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Off-cycle polls: Call your supporters to order, INEC urges political parties

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(Photo: INEC Chairman, Prof. Mahmood Yakubu exchanging pleasantries with party leaders during a meeting with the political leaders on the review of 2023 general election)

The Independent National Electoral Commission (INEC) has appealed to political leaders to call their supporters to order to ensure violence-free campaigns and peaceful governorship elections in the Bayelsa, Imo and Kogi off-cycle governorship election.

Yakubu made the call during the commission’s quarterly consultative meeting with political parties on the review of the 2023 general elections.

He said that the 2023 general election was being reviewed and there is need to focus attention on the forthcoming by-elections and the off-cycle governorship elections in the three states.

Yakubu said that while INEC would focus on improving its performance in the elections, party leaders should have similar introspection on the conduct of their candidates and their supporters.

“The use of thugs during elections to harass election officials, intimidate voters and disrupt processes, sometimes resulting in the destruction of election materials or even worse, must be addressed.

“Campaign in public by parties and candidates in the three states commenced on July 14 as provided in the timetable and schedule of activities for the governorship elections.

“Sadly, there are already disturbing reports of clashes between opposing parties with claims and counter claims of innocence or culpability. These claims help no one. Call your supporters to order,’’ yakubu said.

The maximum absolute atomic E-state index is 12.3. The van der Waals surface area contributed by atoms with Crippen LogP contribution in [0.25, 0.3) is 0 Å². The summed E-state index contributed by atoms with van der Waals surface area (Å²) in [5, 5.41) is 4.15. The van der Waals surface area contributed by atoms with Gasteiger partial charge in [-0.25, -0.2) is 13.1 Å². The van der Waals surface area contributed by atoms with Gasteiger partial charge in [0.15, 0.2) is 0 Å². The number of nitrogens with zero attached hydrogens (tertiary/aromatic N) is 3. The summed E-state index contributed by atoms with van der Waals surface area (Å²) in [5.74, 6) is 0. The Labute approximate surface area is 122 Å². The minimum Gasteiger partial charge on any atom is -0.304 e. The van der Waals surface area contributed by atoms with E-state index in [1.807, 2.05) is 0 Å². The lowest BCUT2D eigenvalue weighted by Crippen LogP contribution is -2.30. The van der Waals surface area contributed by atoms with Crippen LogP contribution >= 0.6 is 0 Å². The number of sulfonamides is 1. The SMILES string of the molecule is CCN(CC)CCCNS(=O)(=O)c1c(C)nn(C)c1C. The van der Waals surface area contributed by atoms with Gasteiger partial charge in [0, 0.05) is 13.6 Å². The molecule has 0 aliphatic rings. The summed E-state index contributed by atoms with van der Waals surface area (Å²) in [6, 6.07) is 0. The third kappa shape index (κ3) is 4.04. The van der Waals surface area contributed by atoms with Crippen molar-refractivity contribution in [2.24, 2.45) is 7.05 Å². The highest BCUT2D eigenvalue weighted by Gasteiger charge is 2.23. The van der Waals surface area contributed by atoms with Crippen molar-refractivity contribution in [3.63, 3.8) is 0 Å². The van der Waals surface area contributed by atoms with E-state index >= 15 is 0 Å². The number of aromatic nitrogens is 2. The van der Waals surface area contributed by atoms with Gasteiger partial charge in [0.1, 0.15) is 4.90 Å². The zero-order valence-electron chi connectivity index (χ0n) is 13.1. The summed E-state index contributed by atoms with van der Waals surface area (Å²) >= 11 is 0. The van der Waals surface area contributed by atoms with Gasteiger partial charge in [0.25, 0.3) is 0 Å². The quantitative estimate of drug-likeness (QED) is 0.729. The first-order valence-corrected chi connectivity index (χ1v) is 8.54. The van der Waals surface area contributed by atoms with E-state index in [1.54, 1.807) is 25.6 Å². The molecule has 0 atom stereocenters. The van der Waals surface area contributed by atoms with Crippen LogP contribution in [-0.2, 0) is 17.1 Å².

The INEC boss also warned against the use of power of incumbency to deny opposition parties access to state facilities or media for campaign, saying it was against the law.

“I must also acknowledge the perennial complaints from some political parties that the power of incumbency is used in some states to restrain some parties and candidates from access to public facilities for media campaigns and outdoor advertising through exorbitant fees or outright denial.

“This often leads to the mutual destruction of advertising materials such as billboards, resulting in altercation and violence involving supporters of opposing political parties,’’ he said.

Yakubu, who said that the matter would be discussed at the next meeting of the Inter-Agency Consultative Committee on Election Security (ICCES) on Friday, urged party leaders to join in discouraging such lawlessness.

He also urged political leaders to challenge such actions in the court.

“I think the denial of access to state facilities by political parties is a violation of the law that shouldn’t be tolerated. There shouldn’t be reward for bad behaviour.

“Political parties that are here, some of the states where you denied political citizens access are controlled by you, so please also join through IPAC in speaking to the leadership of your state where such situations arise,’’ he said.

Yakubu commended political parties for the leading roles they played in the conduct of the 2023 general elections.

He said that political parties supported the expansion of voter access to polling units and many innovations introduced by INEC.

These, he said, included the online pre-registration of voters, nomination of candidates and the accreditation of party agents.

He said that they also supported INEC’s effort to deepen the use of technology in voter accreditation and result management, as well as the provision of assistive devices in aid of persons with disability during elections.

“The Commission appreciates the role of political parties through the Inter-Party Advisory Council (IPAC) in voter education within the limits of available resources both during off-cycle and the general election.